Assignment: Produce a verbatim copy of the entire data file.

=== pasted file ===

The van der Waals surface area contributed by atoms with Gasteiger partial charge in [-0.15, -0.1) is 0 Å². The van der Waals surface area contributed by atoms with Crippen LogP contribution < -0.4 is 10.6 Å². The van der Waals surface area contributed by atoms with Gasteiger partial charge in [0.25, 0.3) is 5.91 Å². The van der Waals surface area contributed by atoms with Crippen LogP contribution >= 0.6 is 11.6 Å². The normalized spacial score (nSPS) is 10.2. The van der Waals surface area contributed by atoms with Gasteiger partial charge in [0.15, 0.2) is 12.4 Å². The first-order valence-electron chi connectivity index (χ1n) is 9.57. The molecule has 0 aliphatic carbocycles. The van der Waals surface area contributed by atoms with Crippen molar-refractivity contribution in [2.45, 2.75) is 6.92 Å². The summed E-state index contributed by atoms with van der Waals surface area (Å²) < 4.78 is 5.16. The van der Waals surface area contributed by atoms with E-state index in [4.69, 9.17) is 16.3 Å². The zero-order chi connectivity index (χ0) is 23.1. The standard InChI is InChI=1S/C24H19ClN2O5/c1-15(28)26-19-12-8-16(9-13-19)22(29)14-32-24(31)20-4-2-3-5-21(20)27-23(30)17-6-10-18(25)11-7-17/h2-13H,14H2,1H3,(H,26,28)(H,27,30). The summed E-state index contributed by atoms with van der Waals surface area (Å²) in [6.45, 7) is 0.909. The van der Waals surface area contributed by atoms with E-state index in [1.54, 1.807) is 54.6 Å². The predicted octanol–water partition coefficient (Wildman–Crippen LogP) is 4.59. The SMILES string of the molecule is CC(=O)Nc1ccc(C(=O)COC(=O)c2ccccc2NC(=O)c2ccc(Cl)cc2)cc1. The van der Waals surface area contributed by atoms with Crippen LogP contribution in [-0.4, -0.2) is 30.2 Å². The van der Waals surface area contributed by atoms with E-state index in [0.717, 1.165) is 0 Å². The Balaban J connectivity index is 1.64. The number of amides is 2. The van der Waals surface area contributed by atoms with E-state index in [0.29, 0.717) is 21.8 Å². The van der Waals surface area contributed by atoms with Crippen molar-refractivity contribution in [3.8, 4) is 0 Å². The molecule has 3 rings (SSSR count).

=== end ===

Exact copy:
The van der Waals surface area contributed by atoms with Gasteiger partial charge in [-0.15, -0.1) is 0 Å². The van der Waals surface area contributed by atoms with Crippen LogP contribution < -0.4 is 10.6 Å². The van der Waals surface area contributed by atoms with Gasteiger partial charge in [0.25, 0.3) is 5.91 Å². The van der Waals surface area contributed by atoms with Crippen LogP contribution >= 0.6 is 11.6 Å². The normalized spacial score (nSPS) is 10.2. The van der Waals surface area contributed by atoms with Gasteiger partial charge in [0.15, 0.2) is 12.4 Å². The first-order valence-electron chi connectivity index (χ1n) is 9.57. The molecule has 0 aliphatic carbocycles. The van der Waals surface area contributed by atoms with Crippen molar-refractivity contribution in [2.45, 2.75) is 6.92 Å². The summed E-state index contributed by atoms with van der Waals surface area (Å²) < 4.78 is 5.16. The van der Waals surface area contributed by atoms with E-state index in [4.69, 9.17) is 16.3 Å². The zero-order chi connectivity index (χ0) is 23.1. The standard InChI is InChI=1S/C24H19ClN2O5/c1-15(28)26-19-12-8-16(9-13-19)22(29)14-32-24(31)20-4-2-3-5-21(20)27-23(30)17-6-10-18(25)11-7-17/h2-13H,14H2,1H3,(H,26,28)(H,27,30). The summed E-state index contributed by atoms with van der Waals surface area (Å²) in [6.45, 7) is 0.909. The van der Waals surface area contributed by atoms with E-state index in [1.54, 1.807) is 54.6 Å². The predicted octanol–water partition coefficient (Wildman–Crippen LogP) is 4.59. The SMILES string of the molecule is CC(=O)Nc1ccc(C(=O)COC(=O)c2ccccc2NC(=O)c2ccc(Cl)cc2)cc1. The van der Waals surface area contributed by atoms with Crippen LogP contribution in [-0.4, -0.2) is 30.2 Å². The van der Waals surface area contributed by atoms with E-state index in [0.717, 1.165) is 0 Å². The Balaban J connectivity index is 1.64. The number of amides is 2. The van der Waals surface area contributed by atoms with E-state index in [0.29, 0.717) is 21.8 Å². The van der Waals surface area contributed by atoms with Crippen molar-refractivity contribution in [3.8, 4) is 0 Å². The molecule has 3 rings (SSSR count).